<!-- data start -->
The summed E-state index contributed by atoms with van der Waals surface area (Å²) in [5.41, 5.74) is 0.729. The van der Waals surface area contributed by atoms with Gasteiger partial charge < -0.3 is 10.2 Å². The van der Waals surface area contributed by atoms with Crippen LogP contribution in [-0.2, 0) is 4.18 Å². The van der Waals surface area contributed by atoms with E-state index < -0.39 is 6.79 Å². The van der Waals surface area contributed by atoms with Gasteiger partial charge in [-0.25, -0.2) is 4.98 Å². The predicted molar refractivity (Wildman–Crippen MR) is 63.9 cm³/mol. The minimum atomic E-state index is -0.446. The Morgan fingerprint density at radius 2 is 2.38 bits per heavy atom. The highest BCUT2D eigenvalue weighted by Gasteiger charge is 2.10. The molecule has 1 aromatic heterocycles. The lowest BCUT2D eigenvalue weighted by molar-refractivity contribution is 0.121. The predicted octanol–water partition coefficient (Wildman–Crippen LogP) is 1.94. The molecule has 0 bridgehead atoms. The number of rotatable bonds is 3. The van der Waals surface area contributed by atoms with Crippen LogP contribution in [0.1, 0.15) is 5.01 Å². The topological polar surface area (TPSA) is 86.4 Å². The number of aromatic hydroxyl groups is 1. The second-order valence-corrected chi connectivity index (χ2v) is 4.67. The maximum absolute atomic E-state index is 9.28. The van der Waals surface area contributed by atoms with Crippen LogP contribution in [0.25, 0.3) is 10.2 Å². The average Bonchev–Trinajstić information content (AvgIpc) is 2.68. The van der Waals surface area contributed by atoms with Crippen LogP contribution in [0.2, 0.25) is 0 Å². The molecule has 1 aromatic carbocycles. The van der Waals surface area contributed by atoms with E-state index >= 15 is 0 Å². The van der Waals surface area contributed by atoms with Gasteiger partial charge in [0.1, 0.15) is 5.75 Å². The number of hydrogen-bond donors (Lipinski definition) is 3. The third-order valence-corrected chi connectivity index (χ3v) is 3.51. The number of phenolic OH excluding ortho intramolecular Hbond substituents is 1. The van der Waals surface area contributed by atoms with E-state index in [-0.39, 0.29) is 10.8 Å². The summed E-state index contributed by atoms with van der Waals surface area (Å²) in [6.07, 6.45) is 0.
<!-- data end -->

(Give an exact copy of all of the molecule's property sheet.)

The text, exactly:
The summed E-state index contributed by atoms with van der Waals surface area (Å²) in [5.41, 5.74) is 0.729. The van der Waals surface area contributed by atoms with Gasteiger partial charge < -0.3 is 10.2 Å². The van der Waals surface area contributed by atoms with Crippen LogP contribution in [-0.2, 0) is 4.18 Å². The van der Waals surface area contributed by atoms with E-state index < -0.39 is 6.79 Å². The van der Waals surface area contributed by atoms with Gasteiger partial charge in [-0.25, -0.2) is 4.98 Å². The predicted molar refractivity (Wildman–Crippen MR) is 63.9 cm³/mol. The minimum atomic E-state index is -0.446. The Morgan fingerprint density at radius 2 is 2.38 bits per heavy atom. The highest BCUT2D eigenvalue weighted by Gasteiger charge is 2.10. The molecule has 1 aromatic heterocycles. The lowest BCUT2D eigenvalue weighted by molar-refractivity contribution is 0.121. The predicted octanol–water partition coefficient (Wildman–Crippen LogP) is 1.94. The molecule has 0 bridgehead atoms. The number of rotatable bonds is 3. The van der Waals surface area contributed by atoms with Crippen LogP contribution in [0.1, 0.15) is 5.01 Å². The topological polar surface area (TPSA) is 86.4 Å². The number of aromatic hydroxyl groups is 1. The second-order valence-corrected chi connectivity index (χ2v) is 4.67. The maximum absolute atomic E-state index is 9.28. The van der Waals surface area contributed by atoms with Crippen LogP contribution in [0.25, 0.3) is 10.2 Å². The average Bonchev–Trinajstić information content (AvgIpc) is 2.68. The van der Waals surface area contributed by atoms with Crippen LogP contribution in [0.2, 0.25) is 0 Å². The molecule has 1 aromatic carbocycles. The van der Waals surface area contributed by atoms with E-state index >= 15 is 0 Å². The van der Waals surface area contributed by atoms with Gasteiger partial charge in [0.1, 0.15) is 5.75 Å². The number of hydrogen-bond donors (Lipinski definition) is 3. The third-order valence-corrected chi connectivity index (χ3v) is 3.51. The number of phenolic OH excluding ortho intramolecular Hbond substituents is 1. The van der Waals surface area contributed by atoms with E-state index in [-0.39, 0.29) is 10.8 Å². The summed E-state index contributed by atoms with van der Waals surface area (Å²) in [6.07, 6.45) is 0.